Although it is still early in the season, there seems to be many surprising facts we can find to the 2008-09 Montreal Canadiens.
Some of these facts are good, and some are rather bad.
Andrei Kostitsyn is showing the skills that made sure he is here to stay. He started the season off somewhat slowly, but has been showing signs of being one incredible player.
Take the goal he scored last night (December 4) against the New York Rangers, for example, where he ended up lying on his back after making a difficult shot.
Alex Tanguay has played his best when paired up with captain Saku Koivu. The two have an amazing connection where they can blindly pass the puck and somehow just know the other will be there.
Most assumed that Tanguay was a risky signing for Bob Gainey to make, but yet again, Gainey showed he knows what he is doing. I don't expect Tanguay to slow down his pace throughout the last three quarters of the season unless he or Koivu sustains a serious injury.
Saku Koivu has also been turning heads. Most expected him to already be past his prime, but the captain is leading the team in points right now and proving to all Habs fans that he, not Alex Kovalev as some claim, is the real leader of the team. Koivu is doing just what a captain is supposed to do.
Carey Price has had his off days, but there is no goalie in this world who is perfect. A lot of the goals that have been scored against him has been because of bad defensive decisions, bad rebounds, or hard shots like a one-timer. Losing the weight over the summer has clearly been a huge contribution for his speed. The kid still does not lose his cool even when facing an incredible amount of shots in one game.
Andrei Markov has truly been slumping. While he still is producing points, he is nowhere near the skill level he showed us last season. This is likely due to the lack of help on the point, which is why the Habs surely miss guys like Sheldon Souray and Mark Streit.
Sergei Kostitsyn has seemed to fall off the face of the Earth with his lack of production. Coach Guy Carboneau is clearly not impressed, either, as he has benched Sergei more than once now. He has also been demoted to the fourth line. It seems as though after sustaining the concussion at the start of the year, Sergei has forgotten the skills that we all know he is capable of.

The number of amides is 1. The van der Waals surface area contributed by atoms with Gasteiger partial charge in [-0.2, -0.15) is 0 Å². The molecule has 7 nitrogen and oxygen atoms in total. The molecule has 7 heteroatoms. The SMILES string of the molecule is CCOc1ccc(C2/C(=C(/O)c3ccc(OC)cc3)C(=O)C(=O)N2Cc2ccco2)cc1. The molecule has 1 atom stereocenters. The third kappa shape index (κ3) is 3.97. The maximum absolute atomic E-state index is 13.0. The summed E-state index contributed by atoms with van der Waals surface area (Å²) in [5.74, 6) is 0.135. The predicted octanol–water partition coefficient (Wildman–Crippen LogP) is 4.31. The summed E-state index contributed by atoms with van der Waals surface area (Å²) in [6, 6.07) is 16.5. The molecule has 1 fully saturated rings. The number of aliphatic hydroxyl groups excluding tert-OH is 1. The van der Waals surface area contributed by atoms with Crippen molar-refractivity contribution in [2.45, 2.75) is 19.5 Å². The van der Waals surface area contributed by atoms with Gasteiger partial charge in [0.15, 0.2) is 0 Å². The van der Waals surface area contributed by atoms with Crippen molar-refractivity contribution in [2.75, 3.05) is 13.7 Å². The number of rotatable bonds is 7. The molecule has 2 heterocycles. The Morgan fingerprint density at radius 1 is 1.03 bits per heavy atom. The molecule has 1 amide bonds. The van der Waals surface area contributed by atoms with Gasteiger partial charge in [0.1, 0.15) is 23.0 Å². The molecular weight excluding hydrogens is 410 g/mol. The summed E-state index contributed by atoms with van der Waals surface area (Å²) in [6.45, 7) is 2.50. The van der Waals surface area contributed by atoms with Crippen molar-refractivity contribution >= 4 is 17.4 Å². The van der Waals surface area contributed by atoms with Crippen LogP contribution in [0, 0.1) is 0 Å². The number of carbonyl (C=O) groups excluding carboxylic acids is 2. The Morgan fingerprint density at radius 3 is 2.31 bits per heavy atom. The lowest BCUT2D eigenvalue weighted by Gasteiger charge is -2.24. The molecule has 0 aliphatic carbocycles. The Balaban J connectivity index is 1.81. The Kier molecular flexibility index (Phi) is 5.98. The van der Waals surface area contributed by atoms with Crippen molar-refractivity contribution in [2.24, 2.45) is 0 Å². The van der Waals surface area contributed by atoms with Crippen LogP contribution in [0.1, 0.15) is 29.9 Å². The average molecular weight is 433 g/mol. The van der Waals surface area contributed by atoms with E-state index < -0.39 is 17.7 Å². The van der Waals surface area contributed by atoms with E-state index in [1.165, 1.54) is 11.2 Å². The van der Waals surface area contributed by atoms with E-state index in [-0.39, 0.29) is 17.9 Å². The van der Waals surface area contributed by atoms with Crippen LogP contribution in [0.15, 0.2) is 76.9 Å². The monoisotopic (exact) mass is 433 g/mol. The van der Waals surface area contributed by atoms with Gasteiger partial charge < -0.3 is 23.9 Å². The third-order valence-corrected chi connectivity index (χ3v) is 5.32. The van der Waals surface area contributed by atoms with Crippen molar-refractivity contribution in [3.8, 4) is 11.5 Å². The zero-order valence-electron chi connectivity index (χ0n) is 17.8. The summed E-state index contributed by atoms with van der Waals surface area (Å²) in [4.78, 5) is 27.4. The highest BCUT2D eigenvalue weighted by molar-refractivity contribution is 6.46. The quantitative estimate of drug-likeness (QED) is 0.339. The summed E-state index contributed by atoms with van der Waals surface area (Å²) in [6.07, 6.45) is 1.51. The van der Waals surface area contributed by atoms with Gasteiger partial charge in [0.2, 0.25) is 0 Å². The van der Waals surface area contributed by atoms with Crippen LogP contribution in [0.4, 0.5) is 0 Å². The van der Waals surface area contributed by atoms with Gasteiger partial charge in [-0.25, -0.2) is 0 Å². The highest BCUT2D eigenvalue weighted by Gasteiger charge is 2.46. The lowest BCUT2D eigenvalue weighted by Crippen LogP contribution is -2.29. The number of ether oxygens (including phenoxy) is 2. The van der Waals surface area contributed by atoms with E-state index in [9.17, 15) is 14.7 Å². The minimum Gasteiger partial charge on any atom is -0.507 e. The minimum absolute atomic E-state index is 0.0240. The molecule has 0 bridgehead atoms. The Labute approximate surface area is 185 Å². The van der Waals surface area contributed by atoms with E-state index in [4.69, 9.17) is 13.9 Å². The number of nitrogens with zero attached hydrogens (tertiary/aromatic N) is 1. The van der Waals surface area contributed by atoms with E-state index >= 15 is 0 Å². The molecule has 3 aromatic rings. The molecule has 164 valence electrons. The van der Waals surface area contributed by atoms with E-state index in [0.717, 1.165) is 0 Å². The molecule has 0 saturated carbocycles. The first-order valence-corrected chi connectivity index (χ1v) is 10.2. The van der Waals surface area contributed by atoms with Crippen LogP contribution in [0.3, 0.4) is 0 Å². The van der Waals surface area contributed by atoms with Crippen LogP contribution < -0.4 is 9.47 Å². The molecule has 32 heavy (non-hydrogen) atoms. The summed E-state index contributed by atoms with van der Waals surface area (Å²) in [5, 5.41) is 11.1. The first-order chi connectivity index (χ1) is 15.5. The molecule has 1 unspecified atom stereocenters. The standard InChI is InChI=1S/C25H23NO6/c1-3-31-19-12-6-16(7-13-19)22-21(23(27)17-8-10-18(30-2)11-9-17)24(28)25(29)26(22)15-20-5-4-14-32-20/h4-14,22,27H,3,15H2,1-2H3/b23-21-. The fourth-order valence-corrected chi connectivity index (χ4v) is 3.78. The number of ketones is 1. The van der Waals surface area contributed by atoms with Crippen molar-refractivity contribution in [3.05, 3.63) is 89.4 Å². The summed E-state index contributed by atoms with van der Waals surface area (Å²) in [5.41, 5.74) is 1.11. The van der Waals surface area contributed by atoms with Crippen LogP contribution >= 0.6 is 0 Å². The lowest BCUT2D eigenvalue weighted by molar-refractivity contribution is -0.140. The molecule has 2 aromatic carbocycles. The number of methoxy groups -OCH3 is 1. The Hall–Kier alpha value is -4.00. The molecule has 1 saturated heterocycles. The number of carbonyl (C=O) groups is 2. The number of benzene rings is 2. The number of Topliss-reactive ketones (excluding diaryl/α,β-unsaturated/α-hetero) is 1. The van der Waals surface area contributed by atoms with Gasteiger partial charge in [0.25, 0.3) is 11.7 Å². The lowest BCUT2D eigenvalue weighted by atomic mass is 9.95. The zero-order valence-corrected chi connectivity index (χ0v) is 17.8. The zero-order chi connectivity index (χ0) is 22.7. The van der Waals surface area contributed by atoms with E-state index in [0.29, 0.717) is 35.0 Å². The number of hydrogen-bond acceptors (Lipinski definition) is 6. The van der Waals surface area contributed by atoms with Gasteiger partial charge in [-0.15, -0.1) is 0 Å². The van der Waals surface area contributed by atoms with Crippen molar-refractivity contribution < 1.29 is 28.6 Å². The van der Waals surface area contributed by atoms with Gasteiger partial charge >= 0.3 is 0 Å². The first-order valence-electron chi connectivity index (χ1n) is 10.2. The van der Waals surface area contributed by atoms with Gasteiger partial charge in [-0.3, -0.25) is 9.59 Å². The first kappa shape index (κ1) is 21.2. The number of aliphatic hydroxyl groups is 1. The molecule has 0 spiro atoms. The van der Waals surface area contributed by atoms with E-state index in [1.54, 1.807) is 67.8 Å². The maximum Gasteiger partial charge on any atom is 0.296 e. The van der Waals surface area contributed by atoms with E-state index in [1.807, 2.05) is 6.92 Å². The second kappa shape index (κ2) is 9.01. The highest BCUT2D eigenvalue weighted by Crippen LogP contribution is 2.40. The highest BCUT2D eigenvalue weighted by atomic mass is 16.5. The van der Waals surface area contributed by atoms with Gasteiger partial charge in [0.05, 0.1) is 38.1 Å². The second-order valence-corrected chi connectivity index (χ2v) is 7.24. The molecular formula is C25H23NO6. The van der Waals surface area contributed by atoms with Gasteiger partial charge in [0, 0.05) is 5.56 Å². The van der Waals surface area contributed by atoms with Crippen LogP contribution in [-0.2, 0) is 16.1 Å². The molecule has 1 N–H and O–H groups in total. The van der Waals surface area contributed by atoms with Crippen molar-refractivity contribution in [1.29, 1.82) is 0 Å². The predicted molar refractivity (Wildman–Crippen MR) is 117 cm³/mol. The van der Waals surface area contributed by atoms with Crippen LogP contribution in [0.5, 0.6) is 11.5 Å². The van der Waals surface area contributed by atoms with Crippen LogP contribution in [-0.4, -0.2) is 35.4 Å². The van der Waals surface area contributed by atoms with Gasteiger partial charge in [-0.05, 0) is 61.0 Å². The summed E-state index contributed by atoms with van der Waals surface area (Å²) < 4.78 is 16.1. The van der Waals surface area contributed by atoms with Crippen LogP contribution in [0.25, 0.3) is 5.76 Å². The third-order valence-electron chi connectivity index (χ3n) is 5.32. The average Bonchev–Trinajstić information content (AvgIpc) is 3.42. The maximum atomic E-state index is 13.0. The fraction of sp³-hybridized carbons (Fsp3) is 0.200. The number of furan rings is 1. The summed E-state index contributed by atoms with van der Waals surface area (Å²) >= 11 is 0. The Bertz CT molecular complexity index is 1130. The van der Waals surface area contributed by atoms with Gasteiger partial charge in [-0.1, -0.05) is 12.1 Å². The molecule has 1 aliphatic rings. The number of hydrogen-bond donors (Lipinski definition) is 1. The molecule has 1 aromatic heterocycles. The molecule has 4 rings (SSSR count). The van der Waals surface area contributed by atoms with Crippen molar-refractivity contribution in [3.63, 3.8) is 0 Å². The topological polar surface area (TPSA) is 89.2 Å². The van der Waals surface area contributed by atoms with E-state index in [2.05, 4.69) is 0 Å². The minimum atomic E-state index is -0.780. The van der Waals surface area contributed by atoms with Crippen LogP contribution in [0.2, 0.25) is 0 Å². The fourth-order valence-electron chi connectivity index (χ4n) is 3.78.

The power play for the Habs, which had been ranked first in the league for the past two seasons and at a rate of nearly thirty percent, so far has them ranked as a measely twenty-fourth place with a 14.5-percent success rate. Again, this likely ties into no longer having Souray or Streit covering the points for them.
However, this is no excuse. A team should not be so greatly affected by losing one player on the entire team to trade. This year, they cannot even seem to score when having a five-on-three advantage. Part of the blame for the poor power-play success is Kovalev, as well.
Kovalev is likely experiencing the biggest slump of all players. He can't seem to find a way to score, and if he does, he will then go several straight games without a single goal or even point. Last year he led the league in power-play stats, and this season he has barely anything to account for. If things progress in the same manner, Gainey will make use of Kovalev's potential free agency and trade him. He is not showing that he is someone worth spending millions on.
The penalty kill has been just as poor. Right now they rank at 81.4 percent, standing in sixteenth position. It could be sloppy defense that has been making it so poor. Whatever the reason, this is a huge drop from their first ranked penalty kill the past couple of seasons. If the Habs wish to make it far into the playoffs, this is something they without a doubt need to improve on.
There could be more ups and downs listed for the team so far this season, but what is mentioned above is the most significant of them. Expect another article towards the end of the year as a follow-up to this one. Should be interesting to see what has and hasn't changed.